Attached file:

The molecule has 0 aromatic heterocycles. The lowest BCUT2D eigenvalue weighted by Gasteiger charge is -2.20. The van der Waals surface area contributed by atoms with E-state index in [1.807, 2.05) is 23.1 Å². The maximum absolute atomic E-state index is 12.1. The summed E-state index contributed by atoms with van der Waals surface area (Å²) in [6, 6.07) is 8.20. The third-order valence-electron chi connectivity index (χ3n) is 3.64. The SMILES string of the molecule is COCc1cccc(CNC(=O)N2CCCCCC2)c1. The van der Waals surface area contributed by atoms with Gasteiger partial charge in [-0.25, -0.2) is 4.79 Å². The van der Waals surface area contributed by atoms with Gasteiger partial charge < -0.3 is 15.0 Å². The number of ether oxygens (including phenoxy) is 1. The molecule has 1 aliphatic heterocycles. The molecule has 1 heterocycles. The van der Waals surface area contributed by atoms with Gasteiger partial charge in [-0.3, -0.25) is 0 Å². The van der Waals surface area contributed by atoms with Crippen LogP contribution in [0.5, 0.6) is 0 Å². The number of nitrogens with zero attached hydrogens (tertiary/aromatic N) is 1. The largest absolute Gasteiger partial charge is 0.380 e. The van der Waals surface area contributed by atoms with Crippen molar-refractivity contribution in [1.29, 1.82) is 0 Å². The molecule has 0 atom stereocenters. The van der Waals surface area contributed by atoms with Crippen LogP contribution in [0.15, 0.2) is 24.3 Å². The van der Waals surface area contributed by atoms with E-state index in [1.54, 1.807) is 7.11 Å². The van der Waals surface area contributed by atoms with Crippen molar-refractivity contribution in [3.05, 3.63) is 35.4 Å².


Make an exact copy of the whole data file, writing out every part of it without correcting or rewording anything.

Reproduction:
The molecule has 0 aromatic heterocycles. The lowest BCUT2D eigenvalue weighted by Gasteiger charge is -2.20. The van der Waals surface area contributed by atoms with E-state index in [1.807, 2.05) is 23.1 Å². The maximum absolute atomic E-state index is 12.1. The summed E-state index contributed by atoms with van der Waals surface area (Å²) in [6, 6.07) is 8.20. The third-order valence-electron chi connectivity index (χ3n) is 3.64. The SMILES string of the molecule is COCc1cccc(CNC(=O)N2CCCCCC2)c1. The van der Waals surface area contributed by atoms with Gasteiger partial charge in [-0.25, -0.2) is 4.79 Å². The van der Waals surface area contributed by atoms with Gasteiger partial charge < -0.3 is 15.0 Å². The number of ether oxygens (including phenoxy) is 1. The molecule has 1 aliphatic heterocycles. The molecule has 1 heterocycles. The van der Waals surface area contributed by atoms with Gasteiger partial charge in [-0.3, -0.25) is 0 Å². The van der Waals surface area contributed by atoms with Crippen LogP contribution in [0.5, 0.6) is 0 Å². The number of nitrogens with zero attached hydrogens (tertiary/aromatic N) is 1. The largest absolute Gasteiger partial charge is 0.380 e. The van der Waals surface area contributed by atoms with Crippen molar-refractivity contribution in [1.29, 1.82) is 0 Å². The molecule has 0 atom stereocenters. The van der Waals surface area contributed by atoms with Crippen LogP contribution in [0.15, 0.2) is 24.3 Å². The van der Waals surface area contributed by atoms with E-state index in [1.54, 1.807) is 7.11 Å². The van der Waals surface area contributed by atoms with Crippen molar-refractivity contribution in [3.05, 3.63) is 35.4 Å².